Stakes Test Impact Dropout Rates
Assemblyman Steven Sanders
news that the dropout rate in New York City high schools continues
to surge is, regrettably, not a surprise, in light of the Regents
“do or die” high-stakes graduation tests combined with vastly
inadequate resources to provide students at risk with appropriate
Whether or not one supports the Board of Regents’ one-size-fits-all
regimen that requires every public school student to pass five
Regents examinations to graduate, to refuse to recognize that
many students, including English language learners (new immigrants),
students with learning disabilities, and others need extra help
to be able to pass the five tests strikes me as naive—and tragic.
If a student has trouble “getting” science, for example, but does
well in each of his other subjects and passes all his courses,
doesn’t it make sense that our schools must have the resources
to provide that student with extra preparation for a science Regents
exam? What about a student who has perfect attendance and passes
all of his courses, but is not a great test-taker—particularly
under pressure? Or a student who struggles with history and wants
to be, say, an electrician. Facing a history regents exam that
seems daunting at best, is it a surprise that the student might
choose to dropout?
Here’s what is so: Many people have confused standards
with high-stakes testing. If one challenges the inflexibility
of the five regents exam requirement, you are accused of being
soft on standards. The problem is that the very inflexibility
of our testing regimen—whether that precise regimen is right or
wrong—when combined with inadequate resources and the absence
of tutoring and extra help for kids that need it, creates an educational
equivalent of capital punishment for these kids. We are pushing
too many of them to the brink, off the cliff, and out of school.
No Diploma stigmatizes and sentences many of these kids
for life. They cannot get jobs, they cannot serve in the military,
and we condemn them to a life that is pretty hopeless and totally
I have impressed upon State Education Commissioner Mills for over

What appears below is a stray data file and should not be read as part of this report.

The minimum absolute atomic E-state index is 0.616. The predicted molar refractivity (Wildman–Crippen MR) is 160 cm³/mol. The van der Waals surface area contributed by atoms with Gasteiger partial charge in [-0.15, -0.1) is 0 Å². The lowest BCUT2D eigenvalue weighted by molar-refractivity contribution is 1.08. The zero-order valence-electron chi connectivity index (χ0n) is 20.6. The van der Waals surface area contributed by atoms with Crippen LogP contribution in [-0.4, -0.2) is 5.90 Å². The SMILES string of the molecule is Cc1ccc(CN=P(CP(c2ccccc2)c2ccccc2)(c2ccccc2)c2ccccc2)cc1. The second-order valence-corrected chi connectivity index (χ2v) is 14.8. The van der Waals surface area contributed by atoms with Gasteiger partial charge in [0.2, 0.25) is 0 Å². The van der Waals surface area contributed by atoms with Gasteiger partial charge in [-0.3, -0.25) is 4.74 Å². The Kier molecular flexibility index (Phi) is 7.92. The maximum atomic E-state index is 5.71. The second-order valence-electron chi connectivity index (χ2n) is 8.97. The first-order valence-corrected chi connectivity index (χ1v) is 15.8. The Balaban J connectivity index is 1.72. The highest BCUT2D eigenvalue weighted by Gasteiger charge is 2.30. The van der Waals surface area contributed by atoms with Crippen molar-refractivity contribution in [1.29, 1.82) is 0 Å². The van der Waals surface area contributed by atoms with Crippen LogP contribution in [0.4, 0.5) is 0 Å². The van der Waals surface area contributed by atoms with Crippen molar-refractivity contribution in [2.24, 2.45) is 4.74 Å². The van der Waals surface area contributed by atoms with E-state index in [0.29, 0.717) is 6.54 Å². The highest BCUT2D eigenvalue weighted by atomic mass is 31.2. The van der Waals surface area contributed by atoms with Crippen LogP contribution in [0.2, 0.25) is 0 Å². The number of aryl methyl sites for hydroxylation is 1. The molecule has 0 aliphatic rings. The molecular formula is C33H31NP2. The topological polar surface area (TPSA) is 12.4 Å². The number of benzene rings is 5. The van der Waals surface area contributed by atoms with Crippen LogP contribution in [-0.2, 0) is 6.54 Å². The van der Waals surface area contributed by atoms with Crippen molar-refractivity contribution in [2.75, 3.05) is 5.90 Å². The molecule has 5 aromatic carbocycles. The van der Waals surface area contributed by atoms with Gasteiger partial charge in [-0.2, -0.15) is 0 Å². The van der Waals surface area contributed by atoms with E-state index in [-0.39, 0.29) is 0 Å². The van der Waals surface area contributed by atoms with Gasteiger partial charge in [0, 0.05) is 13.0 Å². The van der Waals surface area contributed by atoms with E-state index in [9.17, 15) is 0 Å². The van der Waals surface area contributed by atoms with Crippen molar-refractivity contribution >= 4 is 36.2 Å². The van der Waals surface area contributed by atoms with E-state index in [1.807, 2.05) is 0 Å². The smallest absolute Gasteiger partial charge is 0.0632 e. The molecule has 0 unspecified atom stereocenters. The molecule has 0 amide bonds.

three years, and members of the Board of Regents, that we are
on a very dangerous course, reflected by the mounting dropout
rate in New York City public schools. At the same time, Commissioner
Mills, the Regents and here in the city, Chancellor Levy—to their
credit— have been outspoken and persistent in challenging Governor
Pataki and City Hall that our resources are vastly inadequate.
Here in the city, and in many other parts of the state, State
aid is both inequitable and inadequate, as held by Justice DeGrasse
in the Campaign for Fiscal Equity case that Governor Pataki—in
one of his worst moves—is appealing.
Only with adequate resources can we provide the professional development,
teacher mentoring, remedial services, tutoring and test preparation
for city high school students who need it. Largely, the disgraceful
under-funding of our schools creates an assault on the most vulnerable
students, many of whom’s first language is other than English,
are part of very low-income families, and face family, social
or emotional pressures that make academic achievement more difficult.
There are those who will make excuses and switch the argument.
“Bad teachers are the problem.” “If the Mayor was in charge, no
kids would fail.” “The parents are to blame.” There are also the
racial stereotypes: “Asian kids all do great in school,” or “When
my parents came here from NAME OF COUNTRY, they worked hard and
nobody gave them extra help!” These are all diversions
and irrelevant: the fact is that unless we have the proper resources,
we’ll keep losing good teachers and conditions will get worse.
Without providing all the right guidance services and educational
support, we will watch as tens of thousands of students simply
give up and bail out. This is a shameful neglect of our responsibility
to our young people, an assault on these student’s futures, and
a lit fuse for the New York City of tomorrow. #
Sanders is chairman of the NYS Assembly’s Committee on Education.
You can e-mail him at firstname.lastname@example.org or phone him
at (212) 979-9696.
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